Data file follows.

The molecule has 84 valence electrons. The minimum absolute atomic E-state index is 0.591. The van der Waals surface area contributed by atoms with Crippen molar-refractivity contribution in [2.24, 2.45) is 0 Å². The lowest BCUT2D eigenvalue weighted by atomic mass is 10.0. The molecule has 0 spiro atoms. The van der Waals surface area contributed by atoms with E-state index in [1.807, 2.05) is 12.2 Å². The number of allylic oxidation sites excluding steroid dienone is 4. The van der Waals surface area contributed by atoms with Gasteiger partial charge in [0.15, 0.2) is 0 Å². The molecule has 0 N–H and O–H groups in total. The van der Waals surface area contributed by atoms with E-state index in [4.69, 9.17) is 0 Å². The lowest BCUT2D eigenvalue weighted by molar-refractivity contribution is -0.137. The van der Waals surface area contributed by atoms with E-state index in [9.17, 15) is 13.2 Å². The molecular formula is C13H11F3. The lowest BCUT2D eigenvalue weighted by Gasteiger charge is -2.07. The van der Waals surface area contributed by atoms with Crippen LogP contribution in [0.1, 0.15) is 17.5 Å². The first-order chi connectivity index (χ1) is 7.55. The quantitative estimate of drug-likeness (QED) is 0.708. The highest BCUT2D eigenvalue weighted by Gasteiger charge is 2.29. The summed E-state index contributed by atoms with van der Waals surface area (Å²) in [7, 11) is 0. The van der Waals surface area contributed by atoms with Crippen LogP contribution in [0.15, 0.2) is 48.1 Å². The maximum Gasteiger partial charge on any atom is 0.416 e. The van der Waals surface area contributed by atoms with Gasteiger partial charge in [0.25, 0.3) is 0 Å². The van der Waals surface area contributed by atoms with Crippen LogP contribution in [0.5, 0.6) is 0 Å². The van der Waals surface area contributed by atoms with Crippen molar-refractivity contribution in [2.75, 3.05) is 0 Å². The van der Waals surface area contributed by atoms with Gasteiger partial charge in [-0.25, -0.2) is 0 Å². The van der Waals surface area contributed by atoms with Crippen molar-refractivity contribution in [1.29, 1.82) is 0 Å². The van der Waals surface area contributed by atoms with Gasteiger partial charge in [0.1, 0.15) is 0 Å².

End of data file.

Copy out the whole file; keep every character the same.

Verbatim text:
The molecule has 84 valence electrons. The minimum absolute atomic E-state index is 0.591. The van der Waals surface area contributed by atoms with Crippen molar-refractivity contribution in [2.24, 2.45) is 0 Å². The lowest BCUT2D eigenvalue weighted by atomic mass is 10.0. The molecule has 0 spiro atoms. The van der Waals surface area contributed by atoms with E-state index in [1.807, 2.05) is 12.2 Å². The number of allylic oxidation sites excluding steroid dienone is 4. The van der Waals surface area contributed by atoms with Gasteiger partial charge in [0.15, 0.2) is 0 Å². The molecule has 0 N–H and O–H groups in total. The van der Waals surface area contributed by atoms with E-state index in [4.69, 9.17) is 0 Å². The lowest BCUT2D eigenvalue weighted by molar-refractivity contribution is -0.137. The van der Waals surface area contributed by atoms with E-state index in [9.17, 15) is 13.2 Å². The molecular formula is C13H11F3. The lowest BCUT2D eigenvalue weighted by Gasteiger charge is -2.07. The van der Waals surface area contributed by atoms with Crippen LogP contribution in [0.1, 0.15) is 17.5 Å². The first-order chi connectivity index (χ1) is 7.55. The quantitative estimate of drug-likeness (QED) is 0.708. The highest BCUT2D eigenvalue weighted by Gasteiger charge is 2.29. The summed E-state index contributed by atoms with van der Waals surface area (Å²) in [7, 11) is 0. The van der Waals surface area contributed by atoms with Crippen LogP contribution in [0.15, 0.2) is 48.1 Å². The maximum Gasteiger partial charge on any atom is 0.416 e. The van der Waals surface area contributed by atoms with Gasteiger partial charge in [0.25, 0.3) is 0 Å². The van der Waals surface area contributed by atoms with Crippen LogP contribution in [0.5, 0.6) is 0 Å². The van der Waals surface area contributed by atoms with Crippen molar-refractivity contribution in [2.75, 3.05) is 0 Å². The van der Waals surface area contributed by atoms with Gasteiger partial charge in [-0.25, -0.2) is 0 Å². The van der Waals surface area contributed by atoms with Crippen molar-refractivity contribution in [1.29, 1.82) is 0 Å². The van der Waals surface area contributed by atoms with Gasteiger partial charge in [0.1, 0.15) is 0 Å².